And then there were two (wheels, that is...)

I've been working on a story for next week about the popularity of bicycle commuting in the wake of high fuel prices. As a recent convert, it's been a lot of fun to work on. I've been trying my best to ride everyday (as valiant as this sounds, consider that I live about a mile and a half away from work, benefit from the impeccable weather, and have virtually no incline on my way there) Baby steps, people! Baby steps.

I'm not sure I really understood what bicycling was all about until I moved to California. I moved here from Bowling Green, Kentucky, a perfect little southern town, with an infrastructure to match its residents: mostly farmers who drive large, diesel trucks. It's the culture and the way of life. Unfortunately, it left most of Bowling Green's residential streets like freeways - most of which didn't even have SIDEWALKS, much less bike paths. Someone told me that this is because much of BG's transport system was built in the 60s, when cars were "the way of the future." Needless to say, if I had tried to live a car-free lifestyle in Bowling Green, it would've been nearly impossible. Not impossible, but definitely dangerous.

So, when I came to California and heard about people living without cars, I was intrigued. But mostly skeptical. But after a few months of paying what seemed like a fortune then ($3.50 per gallon! Those were the days!), I wanted to branch out. Here, the bike lanes are plentiful, the weather gorgeous, and the drivers are at least semi-conscious of the fact that they might be sharing a lane with a scooter or bicycle. So, I moved closer to my work and bought a bike, which I love. It is truly humble. Purchased from a German exchange student at UCSB who was going home for the fall, I got a blue Huffy Superia (slightly rusty) for fifty dollars.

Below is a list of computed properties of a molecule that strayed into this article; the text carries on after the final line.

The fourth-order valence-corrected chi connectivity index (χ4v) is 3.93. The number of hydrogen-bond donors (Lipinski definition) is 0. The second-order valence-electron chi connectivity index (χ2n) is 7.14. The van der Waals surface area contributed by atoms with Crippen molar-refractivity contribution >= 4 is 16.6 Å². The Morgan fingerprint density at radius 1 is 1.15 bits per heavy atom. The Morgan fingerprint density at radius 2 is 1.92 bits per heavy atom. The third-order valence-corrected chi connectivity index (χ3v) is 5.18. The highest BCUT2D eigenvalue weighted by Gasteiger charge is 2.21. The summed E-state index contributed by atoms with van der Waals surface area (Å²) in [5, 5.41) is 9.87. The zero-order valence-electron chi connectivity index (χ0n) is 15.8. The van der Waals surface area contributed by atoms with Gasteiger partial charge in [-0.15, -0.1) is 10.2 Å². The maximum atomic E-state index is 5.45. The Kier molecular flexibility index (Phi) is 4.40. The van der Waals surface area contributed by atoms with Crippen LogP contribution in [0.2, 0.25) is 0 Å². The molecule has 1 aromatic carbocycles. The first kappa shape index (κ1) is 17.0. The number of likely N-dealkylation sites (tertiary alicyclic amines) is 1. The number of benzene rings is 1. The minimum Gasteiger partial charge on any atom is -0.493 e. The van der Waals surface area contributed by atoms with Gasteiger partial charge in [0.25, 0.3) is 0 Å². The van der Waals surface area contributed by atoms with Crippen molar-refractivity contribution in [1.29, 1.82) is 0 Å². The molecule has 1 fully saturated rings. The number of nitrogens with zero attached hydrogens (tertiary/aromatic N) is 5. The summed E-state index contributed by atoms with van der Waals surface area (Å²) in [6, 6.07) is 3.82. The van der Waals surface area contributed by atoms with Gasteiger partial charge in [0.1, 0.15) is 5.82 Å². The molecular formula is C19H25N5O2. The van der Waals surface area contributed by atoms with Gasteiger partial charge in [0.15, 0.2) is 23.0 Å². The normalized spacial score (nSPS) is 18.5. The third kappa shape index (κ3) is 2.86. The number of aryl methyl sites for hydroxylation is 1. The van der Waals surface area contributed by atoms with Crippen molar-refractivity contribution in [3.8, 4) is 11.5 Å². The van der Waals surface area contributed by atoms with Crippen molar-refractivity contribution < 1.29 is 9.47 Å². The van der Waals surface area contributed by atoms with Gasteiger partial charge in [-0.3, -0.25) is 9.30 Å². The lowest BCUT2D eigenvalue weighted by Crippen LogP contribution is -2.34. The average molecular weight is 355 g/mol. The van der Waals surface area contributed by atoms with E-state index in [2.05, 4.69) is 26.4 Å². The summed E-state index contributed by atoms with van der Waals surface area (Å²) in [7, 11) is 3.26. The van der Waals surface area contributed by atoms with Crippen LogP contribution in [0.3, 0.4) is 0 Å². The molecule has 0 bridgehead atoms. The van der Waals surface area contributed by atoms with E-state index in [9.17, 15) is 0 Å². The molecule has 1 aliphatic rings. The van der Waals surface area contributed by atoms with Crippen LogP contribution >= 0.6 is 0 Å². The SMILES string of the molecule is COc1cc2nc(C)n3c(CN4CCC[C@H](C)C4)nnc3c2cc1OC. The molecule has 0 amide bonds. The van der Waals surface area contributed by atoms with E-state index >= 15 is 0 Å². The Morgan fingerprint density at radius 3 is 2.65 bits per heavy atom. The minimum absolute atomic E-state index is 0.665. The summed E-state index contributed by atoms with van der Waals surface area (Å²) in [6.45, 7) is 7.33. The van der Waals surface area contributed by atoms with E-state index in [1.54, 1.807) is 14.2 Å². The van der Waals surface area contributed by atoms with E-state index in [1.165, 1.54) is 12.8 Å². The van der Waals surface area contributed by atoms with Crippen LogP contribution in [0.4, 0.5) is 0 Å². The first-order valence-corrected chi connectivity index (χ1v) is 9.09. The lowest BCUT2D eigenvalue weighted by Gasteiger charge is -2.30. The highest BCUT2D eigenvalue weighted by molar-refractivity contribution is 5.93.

Eager to try out my new mode of transport, I hit the pavement. And it was grand. Knowing I was getting in shape, saving money, and helping preserve more of the world's resources was exhilirating. Dodging the cars and hefty buses drifting into the bike lane occasionally was also fun. I was riding high. And then a dark cloud settled over my morning trek. I began to notice that my little lane was being invaded by dudes on faster, lighter bikes with skinnier wheels than my Superia had. They had on funny spandex outfits, dark, ominous sunglasses hiding their gaze, and more gadgets than the Rescue Rangers. They seldom said hello as they passed, and left me in their wake, with my pathetic cadence, only to watch their gigantic calves pedal off into the sunset.

Usually, they look like this.

Frightening, I know. Many times after these encounters, I second guess myself. The self-loathing begins. "How are they pedaling so FAST? Maybe I should get some skinny tires too...I bet they think my bike is, like, super dumb...Maybe I if I got some lycra outfits..."

But these moments are rare, and usually followed by "Actually, that guy looks dumb anyway and probably takes himself too seriously."

So, for now, I'll keep pushing hard on my bike, the anti-gadget. It's rusty, but trusty, and I feel good when I can ride it. Oh, and I'm not knocking any of you who choose to spend your paycheck at Velo Pro. I'm just saying a tiny wave to the little guy sharing the lane goes a long way. After all, we're all huffing the same air and pedaling the same streets and doing the same world a lot of good when we don't use our cars, right? Right. Peace, my fellow riders. Anytime we've battled some belly bulge and put more cush in our cash flow, we're doing alright.